As Berg secretes himself into his father’s life his own becomes steadly more brutal and surreal. He kills a cat in a horrifically unpleasant scene and in another is blamed for the untimely death of a budgie. He becomes go-between in his father’s battles with Judith and gets enmeshed in the slowly escalating mutilation of his father’s ventriloquist’s dummy. At one stage Berg disguises himself as a woman (taking great pleasure in wearing Judith’s clothes) but his father returns home drunk and grapples him onto the bed…

In the background, underlining the feeling of Greek tragedy staged by Joe Orton, are a group of unspeaking tramps who seem to increasingly haunt Berg and to frustrate his designs. Here he first encounters them, not realising how much they will come to feature in his life:

He leaned against the boat, his eyes closed, feeling the salt from the spray already in his mouth, and a few grains of sand in his eyes. Smells of seaweed together with oil and tar drifted by him. He waited until the couple had gone before walking back. Past the huddled shapes of tramps moulded into their lumps of rag and newspaper, twitching and squirming under the pier.

I thought Berg a tremendous work. It’s extremely well written. It’s stylistically imaginative and it’s a novel which believes that the novel still has something to say. There’s a tendency to confuse naturalism and the novel, but novels don’t have to be naturalistic. They can be anything that the novelist wants them to be. Quin wrote with a voice which I haven’t heard before, and that’s not so unusual. What is unusual is that it’s a voice largely unlike others that I have heard.

Every few months I see an article about the death of the novel; is the form obsolete? That sort of thing. The novel is not dead. It’s not even particularly poorly. Naturalism will probably be the default style of the novel for decades, centuries even, to come. It’s the style I find most rewarding myself, like most readers. But naturalism is not the only fruit and part of what keeps the novel fresh and keeps it alive is people taking it seriously enough to push it to see what it can do.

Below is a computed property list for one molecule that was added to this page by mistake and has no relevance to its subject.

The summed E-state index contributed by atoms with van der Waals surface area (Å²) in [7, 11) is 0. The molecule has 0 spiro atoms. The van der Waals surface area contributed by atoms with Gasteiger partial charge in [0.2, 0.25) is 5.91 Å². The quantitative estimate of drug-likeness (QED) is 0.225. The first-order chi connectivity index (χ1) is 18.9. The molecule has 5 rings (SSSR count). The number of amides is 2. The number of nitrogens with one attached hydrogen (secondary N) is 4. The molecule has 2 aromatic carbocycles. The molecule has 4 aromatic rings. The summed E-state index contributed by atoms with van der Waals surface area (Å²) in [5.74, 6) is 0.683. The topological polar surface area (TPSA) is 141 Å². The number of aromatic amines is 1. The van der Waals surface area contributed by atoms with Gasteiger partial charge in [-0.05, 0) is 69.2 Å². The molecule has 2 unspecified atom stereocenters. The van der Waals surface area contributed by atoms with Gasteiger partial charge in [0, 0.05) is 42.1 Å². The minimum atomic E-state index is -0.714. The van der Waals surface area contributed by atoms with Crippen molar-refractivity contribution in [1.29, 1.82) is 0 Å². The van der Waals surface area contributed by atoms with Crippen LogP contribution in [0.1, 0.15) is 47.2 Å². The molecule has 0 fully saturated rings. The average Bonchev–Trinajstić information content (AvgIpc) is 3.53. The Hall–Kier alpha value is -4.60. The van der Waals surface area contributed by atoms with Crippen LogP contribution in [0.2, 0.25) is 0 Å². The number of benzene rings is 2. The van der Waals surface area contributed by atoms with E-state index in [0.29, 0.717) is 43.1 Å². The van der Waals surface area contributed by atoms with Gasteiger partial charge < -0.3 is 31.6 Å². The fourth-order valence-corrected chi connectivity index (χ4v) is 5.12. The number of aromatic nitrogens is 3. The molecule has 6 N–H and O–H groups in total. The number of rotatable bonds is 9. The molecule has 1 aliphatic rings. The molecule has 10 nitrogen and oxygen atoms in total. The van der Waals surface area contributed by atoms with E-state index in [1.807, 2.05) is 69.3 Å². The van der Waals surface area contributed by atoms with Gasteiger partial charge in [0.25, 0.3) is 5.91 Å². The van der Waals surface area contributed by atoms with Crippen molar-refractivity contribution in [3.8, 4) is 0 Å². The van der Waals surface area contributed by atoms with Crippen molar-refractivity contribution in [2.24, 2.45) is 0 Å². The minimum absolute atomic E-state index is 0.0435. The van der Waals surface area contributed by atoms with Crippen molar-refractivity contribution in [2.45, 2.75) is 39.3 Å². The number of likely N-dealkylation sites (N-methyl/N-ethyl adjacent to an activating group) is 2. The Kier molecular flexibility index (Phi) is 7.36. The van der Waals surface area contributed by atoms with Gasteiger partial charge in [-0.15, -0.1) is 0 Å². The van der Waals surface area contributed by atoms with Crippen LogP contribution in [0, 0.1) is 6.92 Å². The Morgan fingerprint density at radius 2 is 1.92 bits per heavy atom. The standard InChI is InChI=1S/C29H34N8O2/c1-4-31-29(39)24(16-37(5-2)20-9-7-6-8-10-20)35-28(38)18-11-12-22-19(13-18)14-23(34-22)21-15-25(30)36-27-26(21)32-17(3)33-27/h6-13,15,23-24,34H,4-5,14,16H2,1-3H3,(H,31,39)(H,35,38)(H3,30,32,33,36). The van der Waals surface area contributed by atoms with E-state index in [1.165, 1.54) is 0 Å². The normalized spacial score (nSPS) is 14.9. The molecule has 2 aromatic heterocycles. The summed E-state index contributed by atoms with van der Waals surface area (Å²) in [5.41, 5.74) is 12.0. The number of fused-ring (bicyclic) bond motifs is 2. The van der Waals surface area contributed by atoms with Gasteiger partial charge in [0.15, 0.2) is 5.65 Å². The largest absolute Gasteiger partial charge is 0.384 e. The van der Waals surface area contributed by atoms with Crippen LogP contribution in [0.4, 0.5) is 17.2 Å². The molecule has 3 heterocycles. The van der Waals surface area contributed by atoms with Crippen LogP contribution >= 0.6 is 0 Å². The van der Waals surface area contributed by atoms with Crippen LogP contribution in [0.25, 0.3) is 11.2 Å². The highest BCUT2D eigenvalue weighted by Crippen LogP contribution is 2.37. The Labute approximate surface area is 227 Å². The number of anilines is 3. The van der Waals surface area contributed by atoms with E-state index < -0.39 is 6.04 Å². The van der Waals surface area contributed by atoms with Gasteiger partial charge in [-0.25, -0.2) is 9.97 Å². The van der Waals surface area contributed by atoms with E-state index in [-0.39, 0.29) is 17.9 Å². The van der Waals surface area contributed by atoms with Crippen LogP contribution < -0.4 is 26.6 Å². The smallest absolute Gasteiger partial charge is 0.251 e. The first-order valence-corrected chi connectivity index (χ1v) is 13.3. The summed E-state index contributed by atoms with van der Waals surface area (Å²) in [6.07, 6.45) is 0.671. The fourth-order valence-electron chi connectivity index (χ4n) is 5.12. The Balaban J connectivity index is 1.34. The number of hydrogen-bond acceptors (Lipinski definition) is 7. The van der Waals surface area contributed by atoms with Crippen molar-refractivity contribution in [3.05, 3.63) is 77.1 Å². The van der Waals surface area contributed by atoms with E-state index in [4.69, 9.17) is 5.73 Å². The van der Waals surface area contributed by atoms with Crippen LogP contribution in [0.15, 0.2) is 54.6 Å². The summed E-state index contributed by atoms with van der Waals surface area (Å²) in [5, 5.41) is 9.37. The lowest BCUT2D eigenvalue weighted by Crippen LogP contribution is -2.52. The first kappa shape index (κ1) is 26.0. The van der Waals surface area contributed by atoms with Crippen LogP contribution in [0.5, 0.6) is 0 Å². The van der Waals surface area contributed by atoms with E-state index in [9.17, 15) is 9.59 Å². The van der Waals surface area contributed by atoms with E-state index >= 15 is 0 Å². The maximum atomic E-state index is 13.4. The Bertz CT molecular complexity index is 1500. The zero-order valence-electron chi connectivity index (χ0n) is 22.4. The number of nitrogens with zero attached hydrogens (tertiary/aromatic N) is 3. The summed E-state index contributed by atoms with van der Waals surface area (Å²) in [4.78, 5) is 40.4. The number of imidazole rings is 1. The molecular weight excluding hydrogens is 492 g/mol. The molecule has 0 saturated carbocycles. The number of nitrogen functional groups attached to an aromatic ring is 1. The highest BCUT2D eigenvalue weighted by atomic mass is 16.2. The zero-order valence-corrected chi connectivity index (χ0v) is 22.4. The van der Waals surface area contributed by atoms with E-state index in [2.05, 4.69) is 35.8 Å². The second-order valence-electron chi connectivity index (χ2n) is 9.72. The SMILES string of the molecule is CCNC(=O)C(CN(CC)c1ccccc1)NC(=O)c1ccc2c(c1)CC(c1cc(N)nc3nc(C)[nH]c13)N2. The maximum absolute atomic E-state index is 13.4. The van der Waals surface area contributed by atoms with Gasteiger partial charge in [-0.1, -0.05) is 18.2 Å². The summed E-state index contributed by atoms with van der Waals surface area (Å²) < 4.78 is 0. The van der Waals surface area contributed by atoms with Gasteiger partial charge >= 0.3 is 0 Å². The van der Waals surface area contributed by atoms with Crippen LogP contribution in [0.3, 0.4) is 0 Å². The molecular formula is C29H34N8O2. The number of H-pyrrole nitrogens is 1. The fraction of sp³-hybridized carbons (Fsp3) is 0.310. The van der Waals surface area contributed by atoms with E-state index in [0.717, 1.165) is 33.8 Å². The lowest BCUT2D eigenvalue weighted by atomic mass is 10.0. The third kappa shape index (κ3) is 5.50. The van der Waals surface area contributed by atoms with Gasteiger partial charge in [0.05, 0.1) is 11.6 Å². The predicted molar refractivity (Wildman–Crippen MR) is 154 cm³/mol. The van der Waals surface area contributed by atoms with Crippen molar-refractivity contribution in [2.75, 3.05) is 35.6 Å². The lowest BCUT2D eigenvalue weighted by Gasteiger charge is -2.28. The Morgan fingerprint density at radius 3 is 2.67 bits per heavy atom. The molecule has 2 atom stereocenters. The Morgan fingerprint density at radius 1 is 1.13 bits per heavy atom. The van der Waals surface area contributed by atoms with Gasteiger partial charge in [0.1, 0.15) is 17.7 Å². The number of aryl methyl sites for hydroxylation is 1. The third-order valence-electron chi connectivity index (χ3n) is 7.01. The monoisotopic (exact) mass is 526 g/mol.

Ann Quin took the novel seriously. She tried to write in a new way and wrote about people that even now aren’t best represented in English fiction (though Hamilton, Rhys and Maclaren-Ross have certainly all done their part). She wrote about life in a way that wasn’t naturalistic but that was still recognisably true.

While writing this I found two articles by Lee Rourke talking about Berg, here and here. I agree with his comments in both, and it was actually Lee Rourke who put me onto this novel in the first place, so if Lee sees this then thanks for that recommendation.

Lastly, I’ve not discussed here the influence on Berg of the nouveau roman movement and of Robbe-Grillet. That’s simply because I don’t know the movement, or his work, well enough to competently do so. The Dalkey Archive Press edition I read did come however with an excellent and admirably spoiler free introduction by Giles Gordon which discusses all of this (at least to a degree).

Berg. Quin was a contemporary of BS Johnson and arguably part of the same literary movement. I’ve yet to read Johnson, but an excellent writeup of his The Unfortunates can be found here in case anyone wants to follow that connection up.



Filed under Modernist fiction, Personal canon, Quin, Ann

34 responses to “at least he wasn’t impotent.

  1. A terrific and tempting piece, Max. I like what you say about the term “experimental” and your comment on naturalism and the novel. I keep confusing Ann Quin with Anna Kavan for some reason, and I haven’t read either. You’ve moved Quin up the pile for me.

  2. The bit on experimental fiction isn’t original I’m afraid. It’s a point Giles Gordon makes in his introduction and which I found persuasive.

    She’s worth moving up the queue. I’d be very interested in your take.

    More later, I’m on my iPhone right now which makes commenting tricky.

  3. I’m sold. The style does indeed look tough, but at least the single protagonist alleviates the hardship. There’s something fantastic about Brighton (or other UK seaside reosrts) as a literary / filmic backdrop. That alone is a pull towards the novel for me. Reminds me – superficially perhaps – of Camus.

    Interesting to see Johnson mentioned too; a great writer. ‘Christie Malry’ is a fantastic starting point. I also adored Jonathan Coe’s biography about him, ‘Like a Fiery Elephant’.

  4. leroyhunter

    Great review Max. To add to what John and Richard have said, it sounds like there’s a fair bit of Beckett in there as well. Your comments on the novel as a form are particularly apropos given the festival of lunacy that has accompanied Edward Docx’s article about genre vs. literary in the Observer yesterday.

    I’ve also realised that I’ve mixed Quin and Kavan up in the past. Keen to read both though, Quin more so now.

  5. “cheap women no better than they ought to be.” Love your line there, Max.